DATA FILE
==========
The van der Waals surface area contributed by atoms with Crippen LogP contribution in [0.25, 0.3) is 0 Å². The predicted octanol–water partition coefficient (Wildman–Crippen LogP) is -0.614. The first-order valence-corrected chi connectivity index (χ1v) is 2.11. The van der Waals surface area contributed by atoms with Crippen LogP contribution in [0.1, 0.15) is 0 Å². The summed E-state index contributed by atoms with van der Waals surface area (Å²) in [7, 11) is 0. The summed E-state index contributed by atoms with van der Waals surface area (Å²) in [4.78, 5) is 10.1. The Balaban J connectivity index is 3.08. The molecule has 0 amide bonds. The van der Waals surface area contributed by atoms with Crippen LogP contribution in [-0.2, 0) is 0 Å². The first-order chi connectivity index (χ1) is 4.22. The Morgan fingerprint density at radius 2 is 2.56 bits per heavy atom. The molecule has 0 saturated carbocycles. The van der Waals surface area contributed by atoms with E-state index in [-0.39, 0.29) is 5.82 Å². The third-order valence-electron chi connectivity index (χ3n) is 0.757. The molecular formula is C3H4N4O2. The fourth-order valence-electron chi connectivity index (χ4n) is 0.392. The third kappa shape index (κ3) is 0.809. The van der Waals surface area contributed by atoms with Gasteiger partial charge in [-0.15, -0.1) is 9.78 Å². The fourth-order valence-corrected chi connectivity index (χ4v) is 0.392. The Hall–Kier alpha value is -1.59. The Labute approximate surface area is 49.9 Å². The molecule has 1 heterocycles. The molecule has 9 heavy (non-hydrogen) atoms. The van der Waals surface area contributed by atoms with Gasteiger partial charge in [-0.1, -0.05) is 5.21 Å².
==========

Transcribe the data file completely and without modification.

The van der Waals surface area contributed by atoms with Crippen LogP contribution in [0.25, 0.3) is 0 Å². The predicted octanol–water partition coefficient (Wildman–Crippen LogP) is -0.614. The first-order valence-corrected chi connectivity index (χ1v) is 2.11. The van der Waals surface area contributed by atoms with Crippen LogP contribution in [0.1, 0.15) is 0 Å². The summed E-state index contributed by atoms with van der Waals surface area (Å²) in [7, 11) is 0. The summed E-state index contributed by atoms with van der Waals surface area (Å²) in [4.78, 5) is 10.1. The Balaban J connectivity index is 3.08. The molecule has 0 amide bonds. The van der Waals surface area contributed by atoms with Crippen LogP contribution in [-0.2, 0) is 0 Å². The first-order chi connectivity index (χ1) is 4.22. The Morgan fingerprint density at radius 2 is 2.56 bits per heavy atom. The molecule has 0 saturated carbocycles. The van der Waals surface area contributed by atoms with E-state index in [-0.39, 0.29) is 5.82 Å². The third-order valence-electron chi connectivity index (χ3n) is 0.757. The molecular formula is C3H4N4O2. The fourth-order valence-electron chi connectivity index (χ4n) is 0.392. The third kappa shape index (κ3) is 0.809. The van der Waals surface area contributed by atoms with Gasteiger partial charge in [-0.15, -0.1) is 9.78 Å². The fourth-order valence-corrected chi connectivity index (χ4v) is 0.392. The Hall–Kier alpha value is -1.59. The Labute approximate surface area is 49.9 Å². The molecule has 1 heterocycles. The molecule has 9 heavy (non-hydrogen) atoms. The van der Waals surface area contributed by atoms with Gasteiger partial charge in [-0.1, -0.05) is 5.21 Å².